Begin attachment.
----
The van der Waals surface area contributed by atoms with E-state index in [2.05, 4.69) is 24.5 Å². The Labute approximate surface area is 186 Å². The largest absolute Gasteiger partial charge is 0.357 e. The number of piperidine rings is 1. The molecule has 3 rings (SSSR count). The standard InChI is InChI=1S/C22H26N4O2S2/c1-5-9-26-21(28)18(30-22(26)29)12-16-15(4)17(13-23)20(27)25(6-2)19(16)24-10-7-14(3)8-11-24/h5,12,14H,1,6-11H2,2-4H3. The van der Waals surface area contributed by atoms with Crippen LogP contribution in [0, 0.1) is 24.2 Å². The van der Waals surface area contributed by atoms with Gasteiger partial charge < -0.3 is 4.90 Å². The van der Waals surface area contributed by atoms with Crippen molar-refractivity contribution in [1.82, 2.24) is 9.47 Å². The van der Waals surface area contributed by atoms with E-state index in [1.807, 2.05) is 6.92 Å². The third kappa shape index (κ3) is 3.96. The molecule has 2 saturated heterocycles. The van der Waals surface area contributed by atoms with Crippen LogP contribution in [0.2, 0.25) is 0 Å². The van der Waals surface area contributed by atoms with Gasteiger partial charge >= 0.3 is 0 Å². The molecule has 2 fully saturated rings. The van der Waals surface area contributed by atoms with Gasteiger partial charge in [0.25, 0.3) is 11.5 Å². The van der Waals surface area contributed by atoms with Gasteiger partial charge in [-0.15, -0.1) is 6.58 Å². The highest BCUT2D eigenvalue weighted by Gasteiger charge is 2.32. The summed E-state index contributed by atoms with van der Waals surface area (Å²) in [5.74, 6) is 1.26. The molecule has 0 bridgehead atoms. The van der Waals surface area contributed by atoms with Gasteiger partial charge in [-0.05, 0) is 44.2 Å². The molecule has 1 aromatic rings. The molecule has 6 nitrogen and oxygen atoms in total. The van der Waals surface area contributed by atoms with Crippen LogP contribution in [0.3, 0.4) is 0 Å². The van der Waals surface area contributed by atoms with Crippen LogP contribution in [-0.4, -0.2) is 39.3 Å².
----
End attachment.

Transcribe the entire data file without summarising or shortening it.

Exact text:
The van der Waals surface area contributed by atoms with E-state index in [2.05, 4.69) is 24.5 Å². The Labute approximate surface area is 186 Å². The largest absolute Gasteiger partial charge is 0.357 e. The number of piperidine rings is 1. The molecule has 3 rings (SSSR count). The standard InChI is InChI=1S/C22H26N4O2S2/c1-5-9-26-21(28)18(30-22(26)29)12-16-15(4)17(13-23)20(27)25(6-2)19(16)24-10-7-14(3)8-11-24/h5,12,14H,1,6-11H2,2-4H3. The van der Waals surface area contributed by atoms with Crippen LogP contribution in [0, 0.1) is 24.2 Å². The van der Waals surface area contributed by atoms with Gasteiger partial charge < -0.3 is 4.90 Å². The van der Waals surface area contributed by atoms with Crippen molar-refractivity contribution in [1.82, 2.24) is 9.47 Å². The van der Waals surface area contributed by atoms with E-state index in [1.807, 2.05) is 6.92 Å². The third kappa shape index (κ3) is 3.96. The molecule has 2 saturated heterocycles. The van der Waals surface area contributed by atoms with Crippen LogP contribution in [0.2, 0.25) is 0 Å². The van der Waals surface area contributed by atoms with Gasteiger partial charge >= 0.3 is 0 Å². The molecule has 2 fully saturated rings. The van der Waals surface area contributed by atoms with Gasteiger partial charge in [0.25, 0.3) is 11.5 Å². The van der Waals surface area contributed by atoms with Gasteiger partial charge in [-0.15, -0.1) is 6.58 Å². The highest BCUT2D eigenvalue weighted by Gasteiger charge is 2.32. The summed E-state index contributed by atoms with van der Waals surface area (Å²) in [5.74, 6) is 1.26. The molecule has 0 bridgehead atoms. The van der Waals surface area contributed by atoms with Gasteiger partial charge in [-0.05, 0) is 44.2 Å². The molecule has 1 aromatic rings. The molecule has 6 nitrogen and oxygen atoms in total. The van der Waals surface area contributed by atoms with Crippen LogP contribution in [0.3, 0.4) is 0 Å². The van der Waals surface area contributed by atoms with Crippen LogP contribution in [-0.4, -0.2) is 39.3 Å².